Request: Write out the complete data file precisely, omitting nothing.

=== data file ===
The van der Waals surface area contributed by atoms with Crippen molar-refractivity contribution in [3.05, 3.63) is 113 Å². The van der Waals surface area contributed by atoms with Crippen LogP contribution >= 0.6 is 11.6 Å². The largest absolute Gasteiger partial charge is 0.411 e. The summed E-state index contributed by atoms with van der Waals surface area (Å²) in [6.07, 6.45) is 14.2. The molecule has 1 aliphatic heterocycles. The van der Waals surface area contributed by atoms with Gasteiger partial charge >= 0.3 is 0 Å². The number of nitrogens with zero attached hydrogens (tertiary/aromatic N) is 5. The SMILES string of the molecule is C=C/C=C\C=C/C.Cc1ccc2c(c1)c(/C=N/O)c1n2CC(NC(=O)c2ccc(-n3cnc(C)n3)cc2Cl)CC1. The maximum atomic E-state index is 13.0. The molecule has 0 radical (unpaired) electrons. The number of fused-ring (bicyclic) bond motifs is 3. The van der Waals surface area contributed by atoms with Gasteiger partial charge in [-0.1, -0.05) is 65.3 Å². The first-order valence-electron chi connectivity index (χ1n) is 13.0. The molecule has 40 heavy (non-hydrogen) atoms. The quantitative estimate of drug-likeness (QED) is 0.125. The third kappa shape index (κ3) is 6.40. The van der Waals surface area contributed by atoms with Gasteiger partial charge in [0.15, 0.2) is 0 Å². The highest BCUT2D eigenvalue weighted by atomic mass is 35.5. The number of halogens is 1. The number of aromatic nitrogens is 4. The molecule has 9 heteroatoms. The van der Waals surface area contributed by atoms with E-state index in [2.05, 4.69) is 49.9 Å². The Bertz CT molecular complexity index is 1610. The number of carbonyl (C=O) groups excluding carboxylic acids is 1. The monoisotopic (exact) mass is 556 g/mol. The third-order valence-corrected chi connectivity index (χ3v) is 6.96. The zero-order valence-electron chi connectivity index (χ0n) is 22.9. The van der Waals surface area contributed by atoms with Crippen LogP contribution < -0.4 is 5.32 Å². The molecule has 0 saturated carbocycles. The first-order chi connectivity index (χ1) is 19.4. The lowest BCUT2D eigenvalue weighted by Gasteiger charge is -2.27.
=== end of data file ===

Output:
The van der Waals surface area contributed by atoms with Crippen molar-refractivity contribution in [3.05, 3.63) is 113 Å². The van der Waals surface area contributed by atoms with Crippen LogP contribution >= 0.6 is 11.6 Å². The largest absolute Gasteiger partial charge is 0.411 e. The summed E-state index contributed by atoms with van der Waals surface area (Å²) in [6.07, 6.45) is 14.2. The molecule has 1 aliphatic heterocycles. The van der Waals surface area contributed by atoms with Gasteiger partial charge >= 0.3 is 0 Å². The number of nitrogens with zero attached hydrogens (tertiary/aromatic N) is 5. The SMILES string of the molecule is C=C/C=C\C=C/C.Cc1ccc2c(c1)c(/C=N/O)c1n2CC(NC(=O)c2ccc(-n3cnc(C)n3)cc2Cl)CC1. The maximum atomic E-state index is 13.0. The molecule has 0 radical (unpaired) electrons. The number of fused-ring (bicyclic) bond motifs is 3. The van der Waals surface area contributed by atoms with Gasteiger partial charge in [-0.1, -0.05) is 65.3 Å². The first-order valence-electron chi connectivity index (χ1n) is 13.0. The molecule has 40 heavy (non-hydrogen) atoms. The quantitative estimate of drug-likeness (QED) is 0.125. The third kappa shape index (κ3) is 6.40. The van der Waals surface area contributed by atoms with Gasteiger partial charge in [0.15, 0.2) is 0 Å². The highest BCUT2D eigenvalue weighted by atomic mass is 35.5. The number of halogens is 1. The number of aromatic nitrogens is 4. The molecule has 9 heteroatoms. The van der Waals surface area contributed by atoms with E-state index in [2.05, 4.69) is 49.9 Å². The Bertz CT molecular complexity index is 1610. The number of carbonyl (C=O) groups excluding carboxylic acids is 1. The monoisotopic (exact) mass is 556 g/mol. The third-order valence-corrected chi connectivity index (χ3v) is 6.96. The zero-order valence-electron chi connectivity index (χ0n) is 22.9. The van der Waals surface area contributed by atoms with Crippen LogP contribution < -0.4 is 5.32 Å². The molecule has 0 saturated carbocycles. The first-order chi connectivity index (χ1) is 19.4. The lowest BCUT2D eigenvalue weighted by Gasteiger charge is -2.27.